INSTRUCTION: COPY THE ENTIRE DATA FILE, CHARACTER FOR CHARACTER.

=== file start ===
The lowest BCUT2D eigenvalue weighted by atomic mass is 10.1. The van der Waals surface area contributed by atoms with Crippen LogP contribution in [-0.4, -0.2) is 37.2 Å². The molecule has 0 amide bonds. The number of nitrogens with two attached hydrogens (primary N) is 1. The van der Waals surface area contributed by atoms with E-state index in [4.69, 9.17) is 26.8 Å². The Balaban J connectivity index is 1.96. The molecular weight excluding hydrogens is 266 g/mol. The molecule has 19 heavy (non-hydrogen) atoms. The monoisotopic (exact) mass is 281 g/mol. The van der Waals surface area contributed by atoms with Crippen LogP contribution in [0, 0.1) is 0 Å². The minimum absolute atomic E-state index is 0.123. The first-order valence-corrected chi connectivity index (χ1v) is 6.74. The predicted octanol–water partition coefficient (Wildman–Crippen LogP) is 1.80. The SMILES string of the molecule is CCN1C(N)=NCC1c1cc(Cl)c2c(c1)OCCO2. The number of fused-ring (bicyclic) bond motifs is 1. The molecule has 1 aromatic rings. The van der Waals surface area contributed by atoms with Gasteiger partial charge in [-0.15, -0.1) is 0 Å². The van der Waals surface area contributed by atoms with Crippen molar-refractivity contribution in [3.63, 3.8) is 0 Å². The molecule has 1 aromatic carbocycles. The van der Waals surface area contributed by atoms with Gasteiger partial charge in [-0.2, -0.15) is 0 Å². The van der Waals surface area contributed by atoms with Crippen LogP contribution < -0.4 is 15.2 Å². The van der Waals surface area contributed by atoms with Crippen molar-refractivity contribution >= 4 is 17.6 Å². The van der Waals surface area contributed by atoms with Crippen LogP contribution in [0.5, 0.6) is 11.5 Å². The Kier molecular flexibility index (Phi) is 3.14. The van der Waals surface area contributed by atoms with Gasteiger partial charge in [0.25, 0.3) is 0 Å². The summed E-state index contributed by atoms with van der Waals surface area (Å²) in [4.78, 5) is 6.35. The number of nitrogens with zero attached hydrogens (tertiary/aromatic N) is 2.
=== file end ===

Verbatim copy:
The lowest BCUT2D eigenvalue weighted by atomic mass is 10.1. The van der Waals surface area contributed by atoms with Crippen LogP contribution in [-0.4, -0.2) is 37.2 Å². The molecule has 0 amide bonds. The number of nitrogens with two attached hydrogens (primary N) is 1. The van der Waals surface area contributed by atoms with E-state index in [4.69, 9.17) is 26.8 Å². The Balaban J connectivity index is 1.96. The molecular weight excluding hydrogens is 266 g/mol. The molecule has 19 heavy (non-hydrogen) atoms. The monoisotopic (exact) mass is 281 g/mol. The van der Waals surface area contributed by atoms with Crippen LogP contribution in [0, 0.1) is 0 Å². The minimum absolute atomic E-state index is 0.123. The first-order valence-corrected chi connectivity index (χ1v) is 6.74. The predicted octanol–water partition coefficient (Wildman–Crippen LogP) is 1.80. The SMILES string of the molecule is CCN1C(N)=NCC1c1cc(Cl)c2c(c1)OCCO2. The number of fused-ring (bicyclic) bond motifs is 1. The molecule has 1 aromatic rings. The van der Waals surface area contributed by atoms with Gasteiger partial charge in [-0.15, -0.1) is 0 Å². The van der Waals surface area contributed by atoms with Crippen molar-refractivity contribution in [3.63, 3.8) is 0 Å². The molecule has 1 aromatic carbocycles. The van der Waals surface area contributed by atoms with Gasteiger partial charge in [-0.2, -0.15) is 0 Å². The van der Waals surface area contributed by atoms with Crippen LogP contribution < -0.4 is 15.2 Å². The van der Waals surface area contributed by atoms with Crippen molar-refractivity contribution >= 4 is 17.6 Å². The van der Waals surface area contributed by atoms with Crippen LogP contribution in [0.5, 0.6) is 11.5 Å². The Kier molecular flexibility index (Phi) is 3.14. The van der Waals surface area contributed by atoms with Gasteiger partial charge in [0.25, 0.3) is 0 Å². The summed E-state index contributed by atoms with van der Waals surface area (Å²) in [4.78, 5) is 6.35. The number of nitrogens with zero attached hydrogens (tertiary/aromatic N) is 2.